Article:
What the Belgians have down to a fine art is milking expats for all they are worth. The Belgians (and the Netherlands) have a relatively small population for their tax base. This creates a crippling tax burden on citizens, which in turn creates a thriving black market. Any household service, and many household purchases can be bought "with or without a receipt". This is just what it sounds like: on the books, with tax liability, or off the books, privately. The amazing thing is that such business is conducted matter of factly, not quietly, as if you were buying drugs or something. No one is under any illusions of secrecy. This is how we bought our illegal Sky TV satellite service from Britain, requiring only a billing address in the UK. The Belgian authorities did drive around and check for visible satellite dishes so they could levy a tax (as they did on the number of TVs or radios in one's house), but aside from that they cared not. The Belgians make up for their tax deficits by soaking the expats for all they are worth. They are so creative on taxation that they still charged taxes for god knows what to hubby's company up to and including our 2003 taxes (four years after we left!). This meant thousands of dollars paid by the company in taxes were reported as income to us, and we had to pay income tax on it. I'm still pissed off, though I do have a lingering affection for Chimay beer.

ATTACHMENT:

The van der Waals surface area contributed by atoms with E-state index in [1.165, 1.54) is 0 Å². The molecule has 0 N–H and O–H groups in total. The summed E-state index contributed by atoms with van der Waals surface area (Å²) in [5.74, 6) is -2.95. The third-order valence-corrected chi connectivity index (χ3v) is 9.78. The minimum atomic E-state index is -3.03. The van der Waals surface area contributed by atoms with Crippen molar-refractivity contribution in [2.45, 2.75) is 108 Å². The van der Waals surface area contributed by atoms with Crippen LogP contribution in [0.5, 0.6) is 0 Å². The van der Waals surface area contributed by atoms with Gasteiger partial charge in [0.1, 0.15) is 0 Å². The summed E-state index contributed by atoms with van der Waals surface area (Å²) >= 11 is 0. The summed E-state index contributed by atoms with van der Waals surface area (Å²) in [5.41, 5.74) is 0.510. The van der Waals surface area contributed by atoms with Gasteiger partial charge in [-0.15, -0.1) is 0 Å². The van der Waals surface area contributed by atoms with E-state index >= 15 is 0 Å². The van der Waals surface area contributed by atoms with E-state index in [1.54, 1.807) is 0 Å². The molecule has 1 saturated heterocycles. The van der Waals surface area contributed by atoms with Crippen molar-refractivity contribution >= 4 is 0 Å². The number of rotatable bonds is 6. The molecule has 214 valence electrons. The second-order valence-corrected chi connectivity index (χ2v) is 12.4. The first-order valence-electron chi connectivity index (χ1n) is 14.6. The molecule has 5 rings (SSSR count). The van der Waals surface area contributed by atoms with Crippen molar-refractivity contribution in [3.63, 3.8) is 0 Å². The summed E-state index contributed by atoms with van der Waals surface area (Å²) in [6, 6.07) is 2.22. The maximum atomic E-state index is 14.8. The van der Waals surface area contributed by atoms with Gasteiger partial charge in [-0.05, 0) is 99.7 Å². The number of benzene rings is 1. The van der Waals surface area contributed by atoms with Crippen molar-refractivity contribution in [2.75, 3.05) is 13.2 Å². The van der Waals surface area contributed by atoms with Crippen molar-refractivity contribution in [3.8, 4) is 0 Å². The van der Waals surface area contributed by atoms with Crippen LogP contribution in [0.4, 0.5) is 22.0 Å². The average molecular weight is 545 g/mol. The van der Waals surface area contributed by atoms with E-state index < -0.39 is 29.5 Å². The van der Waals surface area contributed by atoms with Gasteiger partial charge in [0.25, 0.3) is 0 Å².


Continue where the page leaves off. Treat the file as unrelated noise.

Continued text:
But Ed, 11 years in Germany, the most dour and humorless country in Europe. Jeez. Your post communicated a clear sense of the times they are a-changin', but that's not necessarily a bad thing. Online communities create solipsism and the wrong king of individualism? What does that mean? The concept of community is changing, but I think it's more like an evolution, and the promise and possibilities of the sort of communication we enjoy now are tantalizing.
Just get the fuck out of Germany.